They develop healthy coping strategies. Happy people encounter stressful life adversities, but they have developed successful coping strategies. Post-traumatic growth is the positive personal changes that result from an individual’s struggle to deal with highly challenging life events, and it occurs in a wide range of people facing a wide variety of challenging circumstances. According to researchers Tedeschi and Calhoun, there are five factors or areas of growth after a challenging event: renewed appreciation for life, recognizing new paths for your life, enhanced personal strength, improved relationships with others, and spiritual growth. Happy people become skilled at seeing the good that might come from challenging times.

They focus on health. Happy people take care of their mind and body and manage their stress. Focusing on your health, though, doesn’t just mean exercising. Happy people actually act like happy people. They smile, are engaged, and bring an optimal level of energy and enthusiasm to what they do.

They cultivate spiritual emotions. According to Lyubomirsky, there is a growing body of science suggesting that religious people are happier, healthier, and recover more quickly from trauma than nonreligious people.[5] In addition, authors Ed Diener and Robert Biswas-Diener explain in their book Happiness: Unlocking the Mysteries of Psychological Wealth that spiritual emotions are essential to psychological wealth and happiness because they help us connect to something larger than ourselves.

They have direction. Working toward meaningful life goals is one of the most important strategies happy people utilize. I downplayed the importance of meaning during my law practice, but it became evident how much meaning mattered in my life when I burned out. Happy people have values that they care about and outcomes that are worth working for, according to Diener and Biswas-Diener.

The late, great Dr. Chris Peterson talked about his own journey with happiness as follows: “I spent my young adult years postponing many of the small things that I knew would make me happy … I was fortunate enough to realize that I would never have the time unless I made the time. And then the rest of my life began.”

Happy people have developed a specific set of strategies over time that causes them to see life differently—a balanced portfolio of skills and emotions. What would you add to this list?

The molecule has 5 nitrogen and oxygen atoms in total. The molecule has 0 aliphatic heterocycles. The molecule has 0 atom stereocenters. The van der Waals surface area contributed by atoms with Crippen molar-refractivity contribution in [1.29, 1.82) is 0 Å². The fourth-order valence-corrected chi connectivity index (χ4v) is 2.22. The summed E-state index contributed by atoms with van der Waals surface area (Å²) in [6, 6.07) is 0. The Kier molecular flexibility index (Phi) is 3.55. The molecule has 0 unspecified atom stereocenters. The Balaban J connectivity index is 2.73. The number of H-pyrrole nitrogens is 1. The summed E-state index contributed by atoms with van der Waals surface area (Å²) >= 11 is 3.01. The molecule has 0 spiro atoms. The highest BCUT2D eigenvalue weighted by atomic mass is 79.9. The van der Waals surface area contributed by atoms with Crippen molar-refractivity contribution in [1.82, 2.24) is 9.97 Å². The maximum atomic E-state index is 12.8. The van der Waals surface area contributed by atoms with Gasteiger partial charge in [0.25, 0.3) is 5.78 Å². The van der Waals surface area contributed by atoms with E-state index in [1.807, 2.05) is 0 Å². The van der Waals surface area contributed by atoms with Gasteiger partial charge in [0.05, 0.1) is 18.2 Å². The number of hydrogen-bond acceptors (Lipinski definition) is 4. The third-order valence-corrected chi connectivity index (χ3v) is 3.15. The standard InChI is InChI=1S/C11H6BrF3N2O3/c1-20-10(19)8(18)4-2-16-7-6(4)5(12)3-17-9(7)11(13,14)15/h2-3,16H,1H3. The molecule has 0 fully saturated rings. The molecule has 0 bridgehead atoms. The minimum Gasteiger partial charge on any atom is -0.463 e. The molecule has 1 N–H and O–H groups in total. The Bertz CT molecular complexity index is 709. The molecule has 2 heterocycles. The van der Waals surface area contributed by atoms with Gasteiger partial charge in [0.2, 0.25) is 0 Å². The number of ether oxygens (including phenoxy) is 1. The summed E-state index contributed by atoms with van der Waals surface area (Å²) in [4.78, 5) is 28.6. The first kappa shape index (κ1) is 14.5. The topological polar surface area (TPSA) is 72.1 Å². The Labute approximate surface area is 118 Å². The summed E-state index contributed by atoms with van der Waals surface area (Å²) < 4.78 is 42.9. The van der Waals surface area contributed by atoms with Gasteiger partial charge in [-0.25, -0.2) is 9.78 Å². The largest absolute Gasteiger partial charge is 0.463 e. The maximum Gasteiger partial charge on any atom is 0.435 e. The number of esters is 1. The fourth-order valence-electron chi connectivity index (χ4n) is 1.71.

(Tell me what YOU do! I’ll do the same.)

Paula Davis-Laack, JD, MAPP, is an internationally known writer and stress and resilience expert who helps high-achievers manage stress and increase well-being by mastering a set of skills proven to enhance resilience, build mental toughness and promote strong relationships. 

References

[1] Park, N., Peterson, C., & Seligman, M.E.P. (2004). “Strengths of character and well-being.” Journal of Social and Clinical Psychology, 23(5), 603–619.

[2] Schwarz, C.E., & Sendor, M. (1999). “Helping others help oneself: Response shift effects in peer support.” Social Science and Medicine, 48, 1563–75.

[3] Lane, R.E. (2000). The loss of happiness in market democracies. New Haven: Yale University Press. See Figure 1.1, p.5.

[4] Nickerson, C., Schwartz, N., Diener, E., & Kahneman, D. (2003). “Zeroing in on the dark side of the American dream: A closer look at the negative consequences of the goal for financial success.”Psychological Science, 14, 531–36.

[5] Ellison, C.G., & Levin, J.S. (1998). “The religion-health connection: Evidence, theory, and future directions.” Health Education and Behavior, 25, 700–20.

Thursday
10
January 2013
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This Year, Retrain Your Brain! Give Yourself the Happiness Advantage.

Why not start the year with an empty jar and fill it with notes about good things that happen—as they happen? Then on New Year’s Eve, empty the jar and recall the year’s best moments.

This is an idea that has been floating around in one form or another for some time, and I love this idea for a specific reason. When you relive a positive event, your brain experiences the same good emotions as when the event actually occurred. And starting a habit of taking note of good things that happen retrains your brain over time to start noticing the good things when they are happening. While most of us are laser-focused on the negatives, we can refocus and start seeing the positives. And when you are seeing the positives, what more is possible for you? (Answer: A lot!)

As a family activity, encourage every member of the family to contribute at least one note per week. More if you like!

At work, do it companywide or by department, office or work group.

This new awareness will increase your happiness both at home and at work, and it will give you the happiness advantage.